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Medical Record Retention

 

Records retention is a challenging issue. There is no "bright line" consistent with federal and state law which establishes how long medical records must be maintained in every case. Instead, a practice must try to piece together a patchwork of statutes, regulations, case law, and State Medical Board position statements. ​

As EHRs becomes more universal, the problem should be alleviated since electronic data storage is relatively inexpensive and accessible. However, the current situation places pediatricians and practices in a confusing, expensive situation where cumbersome paper records must be stored for long periods of time. That being said, every medical practice should create a policy on record retention, based primarily on medical considerations and continuity of care. They should check with their medical liability insurance carrier and legal representative prior to finalizing it. Some practices provide this policy to new patients as part of their "introduction to the practice" materials. When patients are informed in advance about how their medical records will be handled there is substantially less likelihood of a complaint to the Medical Board if/when a pediatrician must close his or her practice.

There are other reasons for retaining medical records: to provide patients with the information should they wish to access it; to protect the pediatrician in case a legal claim is made in the future; and to comply with federal and state regulations.

If a pediatrician is closing the practice and moving out of the area, it is more challenging to figure out what to do with the medical records. After providing patients with a sufficient time to pick up copies or have them transferred to another health care provider, the departing pediatrician still will have reasons to retain the records.

Options for Storage of Medical Records  

It may be possible to pay for storage at a neighboring medical office. Another option is to use a secure document storage facility. Some pediatricians ask a colleague still practicing in the community to serve as custodian of the records. ​

Retaining medical records of minor patients is more complex. One rule of thumb is to retain the medical record until the patient reaches the age of majority (often eighteen years old, but not always) plus the statute of limitations for minors in that state. The statute of limitations is the time frame in which a plaintiff may bring a legal action against someone for a civil wrong, such as alleged medical malpractice. The statute of limitations varies by state and there are differences in the statute of limitations for adults and that for minors. To further complicate an already complex issue, some states have a "continued course of treatment" exception that specifies that if a patient is treated over an extended period of time, the statute of limitations does not start until the date of the last treatment. For instance, if a pediatrician treated a patient until he or she was 22, and the period for a malpractice action to be filed in that state is 7 years, the pediatrician would need to keep the patient's records at least until he or she is 29. A legal opinion on this matter is critically important. It is essential that the medical record be available as long as it may be used to defend against a malpractice allegation.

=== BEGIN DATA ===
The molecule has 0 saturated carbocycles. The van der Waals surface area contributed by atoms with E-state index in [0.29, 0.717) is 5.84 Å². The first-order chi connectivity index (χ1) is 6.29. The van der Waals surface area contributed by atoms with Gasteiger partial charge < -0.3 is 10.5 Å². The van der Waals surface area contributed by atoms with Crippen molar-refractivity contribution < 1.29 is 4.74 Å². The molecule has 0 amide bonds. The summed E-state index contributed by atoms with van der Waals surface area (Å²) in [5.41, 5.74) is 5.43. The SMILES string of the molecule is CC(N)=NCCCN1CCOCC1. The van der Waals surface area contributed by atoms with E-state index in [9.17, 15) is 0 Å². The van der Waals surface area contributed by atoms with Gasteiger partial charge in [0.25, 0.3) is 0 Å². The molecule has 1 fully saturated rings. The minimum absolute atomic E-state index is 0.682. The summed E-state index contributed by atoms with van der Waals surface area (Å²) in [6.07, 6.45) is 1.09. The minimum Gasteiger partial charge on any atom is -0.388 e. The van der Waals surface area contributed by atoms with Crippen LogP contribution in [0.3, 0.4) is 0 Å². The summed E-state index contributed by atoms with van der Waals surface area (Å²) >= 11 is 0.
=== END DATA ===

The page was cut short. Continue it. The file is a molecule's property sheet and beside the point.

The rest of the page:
When a practice closes and medical records are transferred, patients should be notified that they may designate a physician or another provider who can receive a copy of the records. If a patient does not designate a physician, records may be transferred to a custodian such as a physician or a commercial medical record storage firm.

Custodians who agree to retain records can be physicians, non-physicians, or medical record commercial storage facilities.

Custodial arrangements for retaining records are usually entered into for a fee and should be in writing.

A written custodial agreement should guarantee future access to the records for both the physician and patients and should include the following points:

  • The custodian will keep and maintain the medical records for the retention times specified above.
  • No one can access the information contained in the medical records without a signed release from the patient or a properly executed subpoena or court order.
  • The original physician or physician's personal representative will be notified of any change of the custodian's address or phone number.
  • Terms apply to all persons in the custodian's employment and facility.
  • Copies of medical records will be released to a person designated by the patient only with the patient's written request.
  • The custodian will comply with state and federal laws governing medical record confidentiality, access, disclosure, and charges for copies of the records.
  • There are agreed-upon fees for maintaining the records.
  • It contains language that addresses any personal practice decisions made by a custodian (retirement, selling, or moving) to ensure the safety of and continued access to the records by the original physician or physician's personal representative.

If a pediatrician chooses to destroy clinical records after the required period of time, confidentiality must not be compromised. There are record destruction services that guarantee records are properly destroyed without releasing any information.

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